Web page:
News & Events
- Live, silent auction raises money for foundations
- Wear your pride
- Rasmussen: Nationwide taking steps to more effectively serve members
- Hirsch, Fisher encourage farmers to get involved
- Delegates set policy update Farm Bureau’s membership model
Member of the News Media?
Reporters, please visit our news room located in the Media and Publications section of this site.
Jansen and other corps officials toured three farms in mid-November, just one day prior to the corpsâ€™ announcement of a tentative plan for flood control along the Blanchard River. The farm families asked that the meetings be closed to media and the public.
â€śMany questions were asked; some we had answers to and some we did not,â€ť Jansen said.
Water quality. Taxes. The next generation. CAUV. More than 340 voting delegates of the Ohio Farm Bureau Federation met Dec. 10-12 to wrestle with ways the stateâ€™s largest farm organization should address these hot topics.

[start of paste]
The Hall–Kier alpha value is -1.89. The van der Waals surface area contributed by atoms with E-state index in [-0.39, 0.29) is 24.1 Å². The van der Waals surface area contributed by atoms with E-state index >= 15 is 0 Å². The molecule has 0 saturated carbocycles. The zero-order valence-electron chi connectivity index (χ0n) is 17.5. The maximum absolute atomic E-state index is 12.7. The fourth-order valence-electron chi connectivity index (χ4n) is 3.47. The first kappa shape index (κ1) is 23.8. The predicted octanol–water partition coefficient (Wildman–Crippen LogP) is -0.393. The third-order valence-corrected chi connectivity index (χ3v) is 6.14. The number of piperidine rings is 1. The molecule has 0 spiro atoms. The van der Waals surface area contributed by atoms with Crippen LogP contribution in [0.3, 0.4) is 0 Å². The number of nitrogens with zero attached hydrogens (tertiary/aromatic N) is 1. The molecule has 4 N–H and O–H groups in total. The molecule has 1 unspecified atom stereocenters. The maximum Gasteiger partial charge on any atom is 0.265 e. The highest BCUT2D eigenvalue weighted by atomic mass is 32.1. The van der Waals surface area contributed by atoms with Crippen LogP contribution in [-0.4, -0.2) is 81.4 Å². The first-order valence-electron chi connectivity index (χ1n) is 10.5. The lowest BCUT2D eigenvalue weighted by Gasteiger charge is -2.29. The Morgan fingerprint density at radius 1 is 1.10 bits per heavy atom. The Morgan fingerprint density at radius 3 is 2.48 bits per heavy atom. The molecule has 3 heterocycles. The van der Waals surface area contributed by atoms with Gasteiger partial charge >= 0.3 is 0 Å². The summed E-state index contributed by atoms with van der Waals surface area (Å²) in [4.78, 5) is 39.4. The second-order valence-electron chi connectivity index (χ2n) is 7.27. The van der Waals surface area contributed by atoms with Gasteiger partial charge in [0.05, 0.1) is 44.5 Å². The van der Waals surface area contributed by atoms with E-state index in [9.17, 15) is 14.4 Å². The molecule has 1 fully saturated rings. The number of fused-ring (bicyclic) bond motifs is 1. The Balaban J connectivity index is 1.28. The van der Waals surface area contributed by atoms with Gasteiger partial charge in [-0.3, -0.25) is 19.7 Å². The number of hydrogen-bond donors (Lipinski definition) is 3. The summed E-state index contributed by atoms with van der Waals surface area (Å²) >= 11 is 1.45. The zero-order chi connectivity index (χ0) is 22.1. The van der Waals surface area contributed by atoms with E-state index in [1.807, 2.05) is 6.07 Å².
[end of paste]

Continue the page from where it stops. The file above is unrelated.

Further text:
Carl Zulauf of Ohio State University sees two trends in American farming. One is the growth of local microfarms for picky posh people. The other is the success of high-tech big farms that produce cheap food for everyone else, as well as plant-based fuels and chemicals.
During last week's gun season, hunters took 65,485 white-tailed deer, according to the Ohio Department of Natural Resources, a 13 percent drop from the 2013 gun season.
The Vatican is planning to open the farm at Castel Gandolfo to the public next year, after finding success with its guided tours of the surrounding gardens, fountains and Roma-era archaeological treasures on the sprawling estate 25 kilometers (15 miles) south of Rome.